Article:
RPC over HTTP

Discussion in 'MCDST' started by Manuel Moore, Jan 19, 2007.

  1. Manuel Moore

    Manuel Moore Guest

    Hello,

    we were talking about RPC over HTTP in class today and I'm not quite
    sure that I understood how it works.

    Would there be a possibility to have some light shedding in this area?

    Thank you.


    Manuel Moore
     
    Manuel Moore, Jan 19, 2007
    #1
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  2. Manuel Moore wrote:
    > Hello,
    >
    > we were talking about RPC over HTTP in class today and I'm not quite
    > sure that I understood how it works.
    >
    > Would there be a possibility to have some light shedding in this area?
    >
    > Thank you.
    >
    >
    > Manuel Moore


    I assume you mean in the context of Exchange & Outlook 2003? If so, it
    essentially avoids the need for a VPN connection by encapsulating the
    Exchange traffic through HTTP. Hope this helps.
     
    Jonathan Roberts, Jan 20, 2007
    #2
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  3. Manuel Moore

    Manuel Moore Guest

    On Fri, 19 Jan 2007 21:40:33 -0600, Jonathan Roberts
    <> wrote:

    >Manuel Moore wrote:
    >> Hello,
    >>
    >> we were talking about RPC over HTTP in class today and I'm not quite
    >> sure that I understood how it works.
    >>
    >> Would there be a possibility to have some light shedding in this area?
    >>
    >> Thank you.
    >>
    >>
    >> Manuel Moore

    >
    >I assume you mean in the context of Exchange & Outlook 2003? If so, it
    >essentially avoids the need for a VPN connection by encapsulating the
    >Exchange traffic through HTTP. Hope this helps.


    Sorry I didn't mention that.
    The Outlook Connection is wrapped in a HTTP connection to go through
    the outer firewall i.o.t. reach the front-end Exchange Server.
    But what I don't quite understand is what happens then. For if I
    understood it correctly, the front-end Exchange Server cannot have any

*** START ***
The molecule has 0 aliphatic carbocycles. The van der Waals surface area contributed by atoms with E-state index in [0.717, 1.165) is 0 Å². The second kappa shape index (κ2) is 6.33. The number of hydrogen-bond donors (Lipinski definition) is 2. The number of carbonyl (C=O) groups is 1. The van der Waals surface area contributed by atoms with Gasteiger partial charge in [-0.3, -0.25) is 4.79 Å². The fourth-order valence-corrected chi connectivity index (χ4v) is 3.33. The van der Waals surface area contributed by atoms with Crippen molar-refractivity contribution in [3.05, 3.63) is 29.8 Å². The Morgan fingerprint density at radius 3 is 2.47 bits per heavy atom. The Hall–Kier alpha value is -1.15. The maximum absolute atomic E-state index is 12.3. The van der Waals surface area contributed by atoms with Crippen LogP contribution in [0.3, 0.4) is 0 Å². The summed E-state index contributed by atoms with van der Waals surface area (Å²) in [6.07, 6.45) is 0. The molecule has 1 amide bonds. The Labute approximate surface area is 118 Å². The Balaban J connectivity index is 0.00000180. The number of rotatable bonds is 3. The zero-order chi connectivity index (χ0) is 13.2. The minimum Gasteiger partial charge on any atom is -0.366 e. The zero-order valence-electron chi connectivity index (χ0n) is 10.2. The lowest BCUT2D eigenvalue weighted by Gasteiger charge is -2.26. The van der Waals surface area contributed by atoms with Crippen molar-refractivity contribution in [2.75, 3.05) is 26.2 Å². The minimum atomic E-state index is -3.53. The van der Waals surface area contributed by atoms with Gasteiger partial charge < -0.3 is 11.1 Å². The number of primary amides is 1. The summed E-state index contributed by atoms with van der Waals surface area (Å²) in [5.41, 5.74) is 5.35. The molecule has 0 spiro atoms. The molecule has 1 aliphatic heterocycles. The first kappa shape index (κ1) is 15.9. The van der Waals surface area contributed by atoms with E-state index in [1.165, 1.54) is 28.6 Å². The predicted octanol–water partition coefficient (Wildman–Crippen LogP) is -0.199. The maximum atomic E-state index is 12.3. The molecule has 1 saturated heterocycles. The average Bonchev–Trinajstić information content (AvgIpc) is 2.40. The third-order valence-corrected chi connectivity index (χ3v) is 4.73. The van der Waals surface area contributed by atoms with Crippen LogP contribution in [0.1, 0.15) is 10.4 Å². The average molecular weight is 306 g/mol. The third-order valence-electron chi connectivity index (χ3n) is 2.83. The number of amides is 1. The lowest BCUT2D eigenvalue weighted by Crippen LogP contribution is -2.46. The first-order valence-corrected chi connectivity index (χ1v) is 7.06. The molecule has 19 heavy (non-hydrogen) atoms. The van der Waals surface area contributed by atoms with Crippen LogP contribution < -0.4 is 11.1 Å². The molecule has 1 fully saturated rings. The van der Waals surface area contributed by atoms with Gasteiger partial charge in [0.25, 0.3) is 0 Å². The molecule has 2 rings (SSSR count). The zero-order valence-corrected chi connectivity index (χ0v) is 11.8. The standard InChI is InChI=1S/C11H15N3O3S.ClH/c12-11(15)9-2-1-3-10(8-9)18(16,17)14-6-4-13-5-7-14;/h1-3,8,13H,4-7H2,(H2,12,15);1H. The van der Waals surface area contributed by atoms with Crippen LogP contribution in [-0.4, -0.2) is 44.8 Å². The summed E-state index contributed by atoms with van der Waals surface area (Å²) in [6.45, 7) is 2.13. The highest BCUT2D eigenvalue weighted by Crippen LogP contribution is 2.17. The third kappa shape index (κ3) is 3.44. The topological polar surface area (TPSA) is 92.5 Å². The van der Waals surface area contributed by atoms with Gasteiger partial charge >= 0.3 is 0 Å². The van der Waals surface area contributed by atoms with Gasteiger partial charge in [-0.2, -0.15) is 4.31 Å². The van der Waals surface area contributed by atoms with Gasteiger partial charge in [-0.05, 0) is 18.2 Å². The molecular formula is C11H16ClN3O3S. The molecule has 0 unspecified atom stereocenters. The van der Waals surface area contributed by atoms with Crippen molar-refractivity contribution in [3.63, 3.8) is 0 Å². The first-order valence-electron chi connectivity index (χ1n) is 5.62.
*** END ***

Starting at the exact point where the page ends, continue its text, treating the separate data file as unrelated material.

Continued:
of the mailboxes on it.

    Thank you
     
    Manuel Moore, Jan 20, 2007
    #3
  4. Manuel Moore

    wagnerk Guest

    It looks like this dicussion is talking about 2 different things here:

    Front-end/back-end configuration and the RPC over HTTP question.

    The Front-end/back-end configuration is recommended practice for setting up
    Exchange in your environment, but you don't have to have it that way (just
    look at Windows 2003 SBS). The back-end server is what does all the
    processing/hosts the mailboxes, the frontend server is what the users would
    use, for example to use Outlook web access/to retrieve their e-mails. So the
    front end server would pass the instructions to the back-end server then
    retrieve the data for the user (the user doesn't have direct access to the
    back-end server).

    RPC over HTTP allows users to use the Outlook client (not OWA) to retrieve
    their e-mails from, for example, home - instead of having to be at work to
    retrieve their e-mails. Setting up the Outlook client is very similar to say
    setting up a POP3 account or mapi/imap account, etc. It's the back end (the
    engineer's/admin's role not the DST role) that is very different.

    I hope this clears it up alittle bit :)

    -Ken
     
    wagnerk, Jan 20, 2007
    #4
  5. Manuel Moore

    Manuel Moore Guest

    On Sat, 20 Jan 2007 14:40:11 -0800, wagnerk
    <> wrote:

    >It looks like this dicussion is talking about 2 different things here:
    >
    >Front-end/back-end configuration and the RPC over HTTP question.
    >
    >The Front-end/back-end configuration is recommended practice for setting up
    >Exchange in your environment, but you don't have to have it that way (just
    >look at Windows 2003 SBS). The back-end server is what does all the
    >processing/hosts the mailboxes, the frontend server is what the users would
    >use, for example to use Outlook web access/to retrieve their e-mails. So the
    >front end server would pass the instructions to the back-end server then
    >retrieve the data for the user (the user doesn't have direct access to the
    >back-end server).
    >
    >RPC over HTTP allows users to use the Outlook client (not OWA) to retrieve
    >their e-mails from, for example, home - instead of having to be at work to
    >retrieve their e-mails. Setting up the Outlook client is very similar to say
    >setting up a POP3 account or mapi/imap account, etc. It's the back end (the
    >engineer's/admin's role not the DST role) that is very different.
    >
    >I hope this clears it up alittle bit :)
    >
    >-Ken


    It does indeed.
    Our trainer explained to us that the front-end/back-end configuration
    is absolutely necessary to be able to do RPC over HTTP.
    I guess it got a little mixed up for he explained the OWA and RPC over
    HTTP at the same time (almost).

    Thank you very much.
     
    Manuel Moore, Jan 20, 2007
    #5
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